She laughs, like she thinks I’m joking. I like that. It makes me think that maybe I am, too. Like maybe I really can handle it.
What is wrong with me? Why do I like this? I shouldn't, at least I shouldn't if I know myself.
After reading and loathing Wake I put this one off for a while. What didn't work for me mostly in Wake was the writing. It did nothing for me. In Dead to You it works. And it works brilliantly. With Ethan telling us the story of his return home after being abducted at 7, in present tense and first person narration – which I hate – there's something raw in his perception of what happens around him. It drew me in, took a grip, and touched me. So McMann's writing did much more for me in this novel than it did in Wake.
Then there's that second thing: the rawness. Normally I dislike short chapters, but in this, it works. The to the point scenes, the impacts they make, the simplicity. That's what it comes down to, really, for me. The simplicity of it all. Because the story isn't new, the characters have been done before, and the plot has been done before. Somehow though, it speaks to me when it shouldn't. Ethan's return home is full of contradicting emotions from all family members. His parents' relief of having him home again. Blake's suspiciousness toward his older brother. And Gracie, the "replacement child", with the innocence only a six year old can muster. And Ethan, of course, trying to fit into a world of a new/old family, finding new friends, and that not so simple thing called high school when he's lost most memories of his life before the abduction.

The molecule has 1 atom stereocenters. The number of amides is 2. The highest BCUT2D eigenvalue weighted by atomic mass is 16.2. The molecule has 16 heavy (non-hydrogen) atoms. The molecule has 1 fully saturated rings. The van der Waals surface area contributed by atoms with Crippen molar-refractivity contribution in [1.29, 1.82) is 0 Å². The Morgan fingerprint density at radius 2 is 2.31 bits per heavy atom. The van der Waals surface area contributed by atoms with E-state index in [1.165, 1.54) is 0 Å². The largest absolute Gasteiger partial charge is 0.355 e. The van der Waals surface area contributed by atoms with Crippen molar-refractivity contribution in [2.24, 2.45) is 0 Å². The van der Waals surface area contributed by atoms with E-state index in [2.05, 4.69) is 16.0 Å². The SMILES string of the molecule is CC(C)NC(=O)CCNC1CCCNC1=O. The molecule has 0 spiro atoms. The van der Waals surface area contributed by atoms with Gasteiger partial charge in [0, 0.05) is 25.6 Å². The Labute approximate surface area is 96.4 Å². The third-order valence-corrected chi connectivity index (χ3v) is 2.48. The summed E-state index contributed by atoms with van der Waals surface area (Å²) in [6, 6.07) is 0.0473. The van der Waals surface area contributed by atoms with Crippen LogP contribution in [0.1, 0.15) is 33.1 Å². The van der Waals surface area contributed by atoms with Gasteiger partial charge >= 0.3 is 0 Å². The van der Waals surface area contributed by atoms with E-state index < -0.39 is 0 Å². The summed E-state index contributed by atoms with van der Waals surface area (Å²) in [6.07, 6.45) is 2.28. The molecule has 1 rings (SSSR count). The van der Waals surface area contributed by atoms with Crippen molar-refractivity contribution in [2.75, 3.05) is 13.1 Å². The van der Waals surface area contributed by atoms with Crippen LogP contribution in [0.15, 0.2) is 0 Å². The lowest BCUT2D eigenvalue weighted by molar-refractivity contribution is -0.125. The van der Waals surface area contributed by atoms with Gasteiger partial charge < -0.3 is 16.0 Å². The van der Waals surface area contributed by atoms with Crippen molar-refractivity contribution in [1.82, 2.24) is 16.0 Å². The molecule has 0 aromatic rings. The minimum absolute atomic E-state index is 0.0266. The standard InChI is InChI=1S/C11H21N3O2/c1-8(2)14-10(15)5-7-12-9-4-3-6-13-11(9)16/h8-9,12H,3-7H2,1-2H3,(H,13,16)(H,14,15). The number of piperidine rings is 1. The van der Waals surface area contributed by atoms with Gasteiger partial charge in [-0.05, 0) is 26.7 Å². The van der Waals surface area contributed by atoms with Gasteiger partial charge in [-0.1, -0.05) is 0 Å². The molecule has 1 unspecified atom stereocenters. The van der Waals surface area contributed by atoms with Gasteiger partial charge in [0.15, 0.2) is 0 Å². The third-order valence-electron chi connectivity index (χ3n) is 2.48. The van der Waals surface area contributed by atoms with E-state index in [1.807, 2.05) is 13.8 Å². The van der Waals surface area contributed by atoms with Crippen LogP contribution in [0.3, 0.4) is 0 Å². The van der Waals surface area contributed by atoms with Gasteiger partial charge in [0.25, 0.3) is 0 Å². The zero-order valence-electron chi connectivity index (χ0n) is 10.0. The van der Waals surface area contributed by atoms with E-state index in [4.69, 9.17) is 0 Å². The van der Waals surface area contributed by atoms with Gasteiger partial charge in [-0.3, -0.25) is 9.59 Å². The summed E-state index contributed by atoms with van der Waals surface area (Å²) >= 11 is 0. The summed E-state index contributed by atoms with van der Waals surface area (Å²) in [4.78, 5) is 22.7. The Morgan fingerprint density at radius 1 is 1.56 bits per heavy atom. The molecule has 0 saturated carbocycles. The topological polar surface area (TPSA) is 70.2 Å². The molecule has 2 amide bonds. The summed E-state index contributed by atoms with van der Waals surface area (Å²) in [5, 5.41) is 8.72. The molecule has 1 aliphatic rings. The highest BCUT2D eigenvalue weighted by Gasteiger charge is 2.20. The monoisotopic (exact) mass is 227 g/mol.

And I feel bad that I don’t remember them—like I didn’t care enough or something, you know?
And even when this story's mostly about building up to the grand finale, it's predictable. Another thing I don't like when reading. But, oh my, I did like this. Despite all the issues I should have with this, I like it. Because McMann has taken a not completely original plot and, yet, made it her own. It's the small things, I think, that makes this novel work. While the ending is abrupt and I would've loved more of the story, that's something I refuse to lower my rating for. After all, I enjoyed this book like few others I've done lately. I will leave this novel loving it, but silently hoping for a follow up. I'd love to see the rest of Ethan's history after his turbulent chapter that is Dead to You.
I am at once sixteen, my actual age, and seven, the age they remember me.